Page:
A couple of weeks ago, one of my church’s elders gave a message about tithing. In it, he talked about how so many people make money such a huge part of their lives, and how they worry and obsess over it.
It called to mind my own behavior about my writing over the last few years. I was paid for my writing for the first time in 2012. Since then, I’ve been working my tail off to get paid more for my writing. So that evening after church, I asked Justin, “Do you think I’m focusing too much on the monetary aspect of writing, rather than just the fact that I love doing it?”
As we discussed it, I wondered why I cared whether I got paid or not. I’d never cared before that first check in 2012. And it’s not as if we need the money. Justin has a great job, one that allows us to live comfortably on one income. We’ve never really had to worry much about money.
Sure, there are things I’d love to do that wouldn’t be possible unless we have more money. But those are purely in what I call the “ultra-luxury” category. I’d like to take a family trip to Europe, or Hawaii. It would be nice to finish all of our house fixes immediately. And I’d love to be able to donate to as many Kickstarter campaigns and worthy charities as I want. But I don’t need those things to be happy. I’m more than happy and content right now, where we’re at.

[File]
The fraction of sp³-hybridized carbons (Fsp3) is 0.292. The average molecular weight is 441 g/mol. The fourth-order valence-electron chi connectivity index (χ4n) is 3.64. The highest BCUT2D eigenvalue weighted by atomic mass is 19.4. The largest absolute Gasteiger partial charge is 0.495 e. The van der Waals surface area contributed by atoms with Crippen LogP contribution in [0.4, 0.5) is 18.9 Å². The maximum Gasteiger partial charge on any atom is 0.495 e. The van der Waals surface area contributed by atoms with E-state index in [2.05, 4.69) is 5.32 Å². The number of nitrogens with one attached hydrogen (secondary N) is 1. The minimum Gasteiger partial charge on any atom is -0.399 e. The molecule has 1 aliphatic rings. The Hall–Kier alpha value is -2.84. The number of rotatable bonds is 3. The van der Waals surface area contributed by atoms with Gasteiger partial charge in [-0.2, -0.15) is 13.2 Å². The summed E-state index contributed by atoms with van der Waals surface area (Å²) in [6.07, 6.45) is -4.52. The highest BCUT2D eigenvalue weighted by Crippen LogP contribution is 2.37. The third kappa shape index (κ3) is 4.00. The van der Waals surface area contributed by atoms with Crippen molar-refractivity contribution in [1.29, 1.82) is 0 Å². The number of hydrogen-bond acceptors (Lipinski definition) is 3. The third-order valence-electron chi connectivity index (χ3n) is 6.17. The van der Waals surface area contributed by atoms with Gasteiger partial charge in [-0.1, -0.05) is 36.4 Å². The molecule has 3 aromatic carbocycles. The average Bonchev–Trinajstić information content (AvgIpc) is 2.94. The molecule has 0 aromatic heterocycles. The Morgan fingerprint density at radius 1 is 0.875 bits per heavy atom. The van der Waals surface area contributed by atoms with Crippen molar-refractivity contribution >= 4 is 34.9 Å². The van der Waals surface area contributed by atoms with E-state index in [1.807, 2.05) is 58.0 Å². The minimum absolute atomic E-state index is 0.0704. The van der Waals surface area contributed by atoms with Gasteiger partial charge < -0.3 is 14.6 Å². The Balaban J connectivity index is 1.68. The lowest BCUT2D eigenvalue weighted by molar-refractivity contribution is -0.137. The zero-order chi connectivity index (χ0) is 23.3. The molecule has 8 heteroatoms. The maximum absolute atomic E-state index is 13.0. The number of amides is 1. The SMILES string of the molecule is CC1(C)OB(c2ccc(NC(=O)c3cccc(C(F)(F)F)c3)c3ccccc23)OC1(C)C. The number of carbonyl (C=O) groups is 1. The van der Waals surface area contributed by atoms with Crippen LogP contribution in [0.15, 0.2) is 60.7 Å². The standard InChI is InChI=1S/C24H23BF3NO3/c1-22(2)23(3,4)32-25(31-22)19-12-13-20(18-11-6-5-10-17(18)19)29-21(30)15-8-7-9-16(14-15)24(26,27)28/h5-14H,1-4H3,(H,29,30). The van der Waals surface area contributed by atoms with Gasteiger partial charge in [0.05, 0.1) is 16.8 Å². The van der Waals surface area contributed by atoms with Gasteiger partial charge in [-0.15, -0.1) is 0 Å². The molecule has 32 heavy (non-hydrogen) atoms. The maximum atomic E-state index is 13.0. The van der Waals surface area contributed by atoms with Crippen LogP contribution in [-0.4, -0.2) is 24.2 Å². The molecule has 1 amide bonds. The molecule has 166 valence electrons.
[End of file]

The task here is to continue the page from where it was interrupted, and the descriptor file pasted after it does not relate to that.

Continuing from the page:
And so I realized that I don’t necessarily covet the perks of making money from my writing. I see earning a wage more as validation of the time and energy I sink into tapping out stories. I want that validation for when I think that I’m wasting time sitting in front of the computer, when I could be spending a few more minutes with Justin and Toby, or reading, or exercising…or a myriad of other things.
When I explained that to Justin, he told me, “You wouldn’t be wasting your time, even if you never earned anything. Not to me, anyway.”
It was nice to hear that. I neded it as a reminder that making something from my writing isn’t the only kind of validation out there. My husband’s confidence, hearing from folks who like my stories, and even just the happiness that creating imaginary worlds people brings me, all these are good reasons to spend time writing, as long as I balance it healthily with other things in life.